Lionesses rest in the bushes of the Masai-Mara Game reserve in Kenya Source: AFP

Lionesses rest in the bushes of the Masai-Mara Game reserve in Kenya Source: AFP

NAIROBI: Conservation groups have unveiled several life-size statues of lions in the Kenyan capital to highlight the plight of the regal animal, whose numbers have been decimated in the past 30 years.
Lions now number just over 2,000 individuals, according to the Kenya Wildlife Service. That compares to 2,749 lions seven years ago and some 30,000 back in the 1970s.
Conservationists estimate that unless the current rate of decline is checked, the lion will be extinct in Kenya by 2030.
WildlifeDirect this week put up one lion statue in a top-end shopping mall in Nairobi as part of a drive to get Kenyans to pressure parliament to adopt a law banning the import of the agricultural pesticide Furadan.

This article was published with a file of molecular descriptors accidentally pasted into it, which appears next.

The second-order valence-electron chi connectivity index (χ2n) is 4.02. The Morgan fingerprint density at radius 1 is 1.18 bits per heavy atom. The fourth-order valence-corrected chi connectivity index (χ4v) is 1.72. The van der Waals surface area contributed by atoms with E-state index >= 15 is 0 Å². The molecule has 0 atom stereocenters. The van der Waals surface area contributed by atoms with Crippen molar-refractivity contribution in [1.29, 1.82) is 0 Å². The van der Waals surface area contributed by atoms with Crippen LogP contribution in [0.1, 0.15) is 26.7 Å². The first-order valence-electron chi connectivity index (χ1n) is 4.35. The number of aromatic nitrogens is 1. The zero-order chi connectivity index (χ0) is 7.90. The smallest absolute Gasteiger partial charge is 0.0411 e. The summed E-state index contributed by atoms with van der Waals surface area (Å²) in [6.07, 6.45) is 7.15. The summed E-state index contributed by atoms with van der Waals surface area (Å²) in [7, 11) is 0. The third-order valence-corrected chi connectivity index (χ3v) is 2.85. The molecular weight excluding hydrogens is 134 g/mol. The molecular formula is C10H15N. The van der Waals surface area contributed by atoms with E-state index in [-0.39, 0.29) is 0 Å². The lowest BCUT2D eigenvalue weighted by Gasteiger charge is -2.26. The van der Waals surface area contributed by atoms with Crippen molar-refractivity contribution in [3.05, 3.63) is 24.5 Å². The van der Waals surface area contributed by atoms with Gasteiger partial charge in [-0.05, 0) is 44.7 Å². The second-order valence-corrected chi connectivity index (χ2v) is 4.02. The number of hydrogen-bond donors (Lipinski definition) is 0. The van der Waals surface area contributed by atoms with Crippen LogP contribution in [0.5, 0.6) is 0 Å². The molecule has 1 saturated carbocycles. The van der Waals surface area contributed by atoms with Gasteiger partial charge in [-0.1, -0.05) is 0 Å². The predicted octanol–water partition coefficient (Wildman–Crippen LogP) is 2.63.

The NGO says this poison is widely used by herders to kill lions suspected of having attacked livestock.
"With the life-sized lion statue ... WildlifeDirect seeks to rally support from prominent Kenyans and the general public to have the deadly carbofuran class of pesticides banned from the Kenyan market by the Kenyan Parliament", the NGO said Friday.
A series of other lion statues went up across the city this week, some financed by other conservation groups and others by corporations.